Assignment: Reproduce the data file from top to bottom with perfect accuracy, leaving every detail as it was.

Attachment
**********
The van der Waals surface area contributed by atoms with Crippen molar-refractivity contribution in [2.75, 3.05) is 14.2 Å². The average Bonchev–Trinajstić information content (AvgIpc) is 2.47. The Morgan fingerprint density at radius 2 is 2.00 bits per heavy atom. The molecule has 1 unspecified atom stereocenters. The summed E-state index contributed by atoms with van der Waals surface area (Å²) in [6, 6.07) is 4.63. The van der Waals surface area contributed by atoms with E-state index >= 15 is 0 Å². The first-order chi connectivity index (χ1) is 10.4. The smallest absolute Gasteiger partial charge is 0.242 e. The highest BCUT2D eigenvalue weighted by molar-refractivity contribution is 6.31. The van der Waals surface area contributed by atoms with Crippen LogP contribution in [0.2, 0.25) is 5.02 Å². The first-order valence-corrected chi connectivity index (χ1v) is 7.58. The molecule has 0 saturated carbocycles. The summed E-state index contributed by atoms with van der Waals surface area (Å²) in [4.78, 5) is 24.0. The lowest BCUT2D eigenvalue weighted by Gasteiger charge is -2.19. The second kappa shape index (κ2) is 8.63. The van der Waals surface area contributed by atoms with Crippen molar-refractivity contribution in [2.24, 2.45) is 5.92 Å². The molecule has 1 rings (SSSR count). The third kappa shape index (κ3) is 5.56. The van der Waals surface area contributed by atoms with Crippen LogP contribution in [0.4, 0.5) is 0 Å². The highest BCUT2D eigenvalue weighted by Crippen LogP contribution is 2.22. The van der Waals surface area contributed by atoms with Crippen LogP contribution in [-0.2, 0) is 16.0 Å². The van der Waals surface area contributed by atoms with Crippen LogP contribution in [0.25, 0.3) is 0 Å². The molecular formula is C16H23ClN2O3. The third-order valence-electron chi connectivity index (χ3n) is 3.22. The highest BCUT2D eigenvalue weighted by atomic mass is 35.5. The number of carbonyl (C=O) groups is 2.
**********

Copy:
The van der Waals surface area contributed by atoms with Crippen molar-refractivity contribution in [2.75, 3.05) is 14.2 Å². The average Bonchev–Trinajstić information content (AvgIpc) is 2.47. The Morgan fingerprint density at radius 2 is 2.00 bits per heavy atom. The molecule has 1 unspecified atom stereocenters. The summed E-state index contributed by atoms with van der Waals surface area (Å²) in [6, 6.07) is 4.63. The van der Waals surface area contributed by atoms with E-state index >= 15 is 0 Å². The first-order chi connectivity index (χ1) is 10.4. The smallest absolute Gasteiger partial charge is 0.242 e. The highest BCUT2D eigenvalue weighted by molar-refractivity contribution is 6.31. The van der Waals surface area contributed by atoms with Crippen LogP contribution in [0.2, 0.25) is 5.02 Å². The first-order valence-corrected chi connectivity index (χ1v) is 7.58. The molecule has 0 saturated carbocycles. The summed E-state index contributed by atoms with van der Waals surface area (Å²) in [4.78, 5) is 24.0. The lowest BCUT2D eigenvalue weighted by Gasteiger charge is -2.19. The second kappa shape index (κ2) is 8.63. The van der Waals surface area contributed by atoms with Crippen molar-refractivity contribution in [2.24, 2.45) is 5.92 Å². The molecule has 1 rings (SSSR count). The third kappa shape index (κ3) is 5.56. The van der Waals surface area contributed by atoms with Crippen LogP contribution in [0.4, 0.5) is 0 Å². The highest BCUT2D eigenvalue weighted by Crippen LogP contribution is 2.22. The van der Waals surface area contributed by atoms with Crippen LogP contribution in [-0.2, 0) is 16.0 Å². The van der Waals surface area contributed by atoms with Crippen LogP contribution in [0.25, 0.3) is 0 Å². The molecular formula is C16H23ClN2O3. The third-order valence-electron chi connectivity index (χ3n) is 3.22. The highest BCUT2D eigenvalue weighted by atomic mass is 35.5. The number of carbonyl (C=O) groups is 2.